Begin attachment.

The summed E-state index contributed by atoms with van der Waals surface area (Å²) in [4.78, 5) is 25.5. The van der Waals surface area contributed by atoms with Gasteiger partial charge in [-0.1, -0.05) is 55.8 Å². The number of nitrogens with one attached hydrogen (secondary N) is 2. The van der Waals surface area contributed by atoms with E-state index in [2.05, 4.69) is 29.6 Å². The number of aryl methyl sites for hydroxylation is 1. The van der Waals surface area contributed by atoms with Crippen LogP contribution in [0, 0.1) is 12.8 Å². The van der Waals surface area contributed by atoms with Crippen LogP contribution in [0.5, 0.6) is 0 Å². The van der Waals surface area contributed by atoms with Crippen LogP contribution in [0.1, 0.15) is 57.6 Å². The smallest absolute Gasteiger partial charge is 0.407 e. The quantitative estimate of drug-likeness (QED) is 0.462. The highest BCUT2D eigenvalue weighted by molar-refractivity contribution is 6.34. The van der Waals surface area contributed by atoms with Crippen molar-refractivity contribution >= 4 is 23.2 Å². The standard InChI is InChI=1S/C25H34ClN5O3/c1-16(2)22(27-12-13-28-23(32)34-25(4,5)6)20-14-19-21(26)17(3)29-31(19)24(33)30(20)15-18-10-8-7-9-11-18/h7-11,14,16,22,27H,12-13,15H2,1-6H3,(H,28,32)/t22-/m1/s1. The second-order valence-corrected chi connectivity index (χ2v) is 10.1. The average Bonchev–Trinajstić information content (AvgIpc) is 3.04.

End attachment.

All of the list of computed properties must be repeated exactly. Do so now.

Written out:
The summed E-state index contributed by atoms with van der Waals surface area (Å²) in [4.78, 5) is 25.5. The van der Waals surface area contributed by atoms with Gasteiger partial charge in [-0.1, -0.05) is 55.8 Å². The number of nitrogens with one attached hydrogen (secondary N) is 2. The van der Waals surface area contributed by atoms with E-state index in [2.05, 4.69) is 29.6 Å². The number of aryl methyl sites for hydroxylation is 1. The van der Waals surface area contributed by atoms with Crippen LogP contribution in [0, 0.1) is 12.8 Å². The van der Waals surface area contributed by atoms with Crippen LogP contribution in [0.5, 0.6) is 0 Å². The van der Waals surface area contributed by atoms with Crippen LogP contribution in [0.1, 0.15) is 57.6 Å². The smallest absolute Gasteiger partial charge is 0.407 e. The quantitative estimate of drug-likeness (QED) is 0.462. The highest BCUT2D eigenvalue weighted by molar-refractivity contribution is 6.34. The van der Waals surface area contributed by atoms with Crippen molar-refractivity contribution >= 4 is 23.2 Å². The standard InChI is InChI=1S/C25H34ClN5O3/c1-16(2)22(27-12-13-28-23(32)34-25(4,5)6)20-14-19-21(26)17(3)29-31(19)24(33)30(20)15-18-10-8-7-9-11-18/h7-11,14,16,22,27H,12-13,15H2,1-6H3,(H,28,32)/t22-/m1/s1. The second-order valence-corrected chi connectivity index (χ2v) is 10.1. The average Bonchev–Trinajstić information content (AvgIpc) is 3.04.